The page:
Our primitive policy-making
It seems that more radical steps are necessary to overcome the failures of Israel's policy-making culture, including changes in structure, personnel, training and processes of decision and supervision.
The events of the military operation to stop the flotilla to Gaza make patently clear that the main lessons of the Second Lebanon War, as set out by the Winograd Committee, have not been applied. The National Security Council has been beefed up, more attention has been paid to defense of the home front, but the political-strategic front has kept on failing.
Below are details of the recommendations and how they were ignored, based on the information we have at the moment.
Don't underestimate the enemy. In the Second Lebanon War the enemy was roundly denigrated, especially by the navy; this made possible the attack on the warship the Hanit. This serious failure was repeated in the operation to stop the flotilla; the planners underestimated the sophistication of Israel's enemies and their willingness to use the flotilla to harm us.
Tactical field intelligence is essential. There seems to have been no reliable intelligence on preparations aboard the Marmara to fight an attempted takeover by the Israel Defense Forces. And even if such intelligence existed, it clearly did not affect our planning of the operation and did not reach the forces in the field.
Study both optimistic and pessimistic scenarios, and prepare for the worst. These are the ABCs of decision-making, but this seems to have been too much for Israel's political-security planners. All signs indicate that no preparations were made for the pessimistic scenarios.
Field a critical mass of forces that can overcome unexpected opposition. This rule, espoused by 19th century Prussian military thinker Carl von Clausewitz, was ignored.
Realistic, goal-oriented training is essential. Behavior during the operation clearly shows that the forces were not trained for the real thing.
The composition of forces and weapons must suit the various conflict scenarios. It turns out that the forces did not include enough experts and enough nonlethal weaponry suitable for overcoming violent opposition without resorting to firearms.
The government be skeptical about the IDF's statements that "everything will be okay." I don't have information on the discussions by the forum of seven senior minsters, but all the signs indicate that they did not show the necessary skepticism regarding the IDF's promises of success.
The plans must be discussed by the security cabinet. Despite the seven minsters' rich experience, the existence of that forum should not rule out an organized discussion by the security cabinet. This was not done.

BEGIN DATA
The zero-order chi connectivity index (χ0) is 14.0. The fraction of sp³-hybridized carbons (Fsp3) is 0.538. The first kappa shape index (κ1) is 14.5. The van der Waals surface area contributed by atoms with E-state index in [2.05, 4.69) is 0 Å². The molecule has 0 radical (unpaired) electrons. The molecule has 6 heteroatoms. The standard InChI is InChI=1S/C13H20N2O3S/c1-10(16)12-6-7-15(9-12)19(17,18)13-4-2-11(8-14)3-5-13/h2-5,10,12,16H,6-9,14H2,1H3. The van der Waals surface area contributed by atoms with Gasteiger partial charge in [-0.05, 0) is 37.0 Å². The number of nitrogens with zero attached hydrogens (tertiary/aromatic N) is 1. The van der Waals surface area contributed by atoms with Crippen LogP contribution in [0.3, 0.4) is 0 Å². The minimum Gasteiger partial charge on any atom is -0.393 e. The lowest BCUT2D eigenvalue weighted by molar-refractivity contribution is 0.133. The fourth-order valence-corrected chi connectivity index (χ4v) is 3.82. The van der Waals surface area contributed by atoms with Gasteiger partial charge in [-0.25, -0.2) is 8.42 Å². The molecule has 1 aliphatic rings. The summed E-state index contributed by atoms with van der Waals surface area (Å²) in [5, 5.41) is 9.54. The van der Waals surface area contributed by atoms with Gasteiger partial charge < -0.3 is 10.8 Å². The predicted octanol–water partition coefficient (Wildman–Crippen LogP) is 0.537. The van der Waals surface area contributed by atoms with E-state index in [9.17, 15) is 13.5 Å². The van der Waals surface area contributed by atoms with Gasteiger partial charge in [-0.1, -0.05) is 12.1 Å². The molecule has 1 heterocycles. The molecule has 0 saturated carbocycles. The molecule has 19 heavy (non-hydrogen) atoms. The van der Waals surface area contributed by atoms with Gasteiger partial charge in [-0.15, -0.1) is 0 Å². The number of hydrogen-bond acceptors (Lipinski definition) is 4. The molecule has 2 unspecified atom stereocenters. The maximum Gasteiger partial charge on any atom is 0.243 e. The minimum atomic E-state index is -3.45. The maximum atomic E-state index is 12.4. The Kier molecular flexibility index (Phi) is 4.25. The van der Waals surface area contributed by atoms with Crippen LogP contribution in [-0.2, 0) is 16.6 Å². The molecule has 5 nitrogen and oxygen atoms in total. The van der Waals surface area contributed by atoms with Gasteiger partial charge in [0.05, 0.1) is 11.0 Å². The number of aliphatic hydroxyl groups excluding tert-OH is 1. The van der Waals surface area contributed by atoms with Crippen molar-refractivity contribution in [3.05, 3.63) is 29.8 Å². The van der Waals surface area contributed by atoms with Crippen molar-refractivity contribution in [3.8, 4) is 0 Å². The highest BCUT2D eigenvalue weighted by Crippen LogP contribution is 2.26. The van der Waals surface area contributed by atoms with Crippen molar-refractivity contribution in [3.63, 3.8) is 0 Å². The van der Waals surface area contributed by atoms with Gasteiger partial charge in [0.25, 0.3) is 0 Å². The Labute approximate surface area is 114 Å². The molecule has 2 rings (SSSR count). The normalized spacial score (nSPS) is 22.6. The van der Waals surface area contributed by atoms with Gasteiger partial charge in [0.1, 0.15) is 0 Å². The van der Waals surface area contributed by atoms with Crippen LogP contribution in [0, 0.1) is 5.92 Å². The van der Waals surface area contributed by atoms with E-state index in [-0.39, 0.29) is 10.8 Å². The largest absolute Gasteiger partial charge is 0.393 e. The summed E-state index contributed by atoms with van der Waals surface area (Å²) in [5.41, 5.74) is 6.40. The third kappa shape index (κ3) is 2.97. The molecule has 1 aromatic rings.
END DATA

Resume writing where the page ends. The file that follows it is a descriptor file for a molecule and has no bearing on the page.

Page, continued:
Involve the Foreign Ministry in decisions on operations that will affect Israel's foreign relations. This means not only the foreign minister, but also the diplomatic staff, so that proper weight can be given to considerations of foreign relations and our image abroad. All the signs show that this was not done.
Let the National Security Council provide a second opinion, from a comprehensive and long-term perspective. If the council was approached in the flotilla operation, the quality of its contribution should be scrutinized. However, it is my impression that its members were not asked to evaluate and propose alternatives to the planned operation.
Beyond all the recommendations detailed here, the Winograd Committee stressed the need for radical change in the culture of political-security decision-making. However, Monday's operation once again exposed Israel's primitive culture of policy-making, with all its dangers.
We must ask why talented people continue to fail. One explanation is the multiplicity of ideological differences and coalition problems. That's always a suitable excuse for a situation we are not trying hard to change. However, it is clear that this factor did not influence preparations for the naval operation.
It seems that more radical steps are necessary to overcome the failures of Israel's policy-making culture, including changes in structure, personnel, training and processes of decision and supervision, especially the example the leadership needs to set. If the additional shock of the naval operation's failures help generate the necessary change, our loss will be our gain. If not, it is highly likely we can expect more failures that put our future at risk.
The writer was a member of the Winograd Committee that investigated the failures of the Second Lebanon War.
Professor Dror is finishing a book on Israeli statecraft: Challenge and Response.
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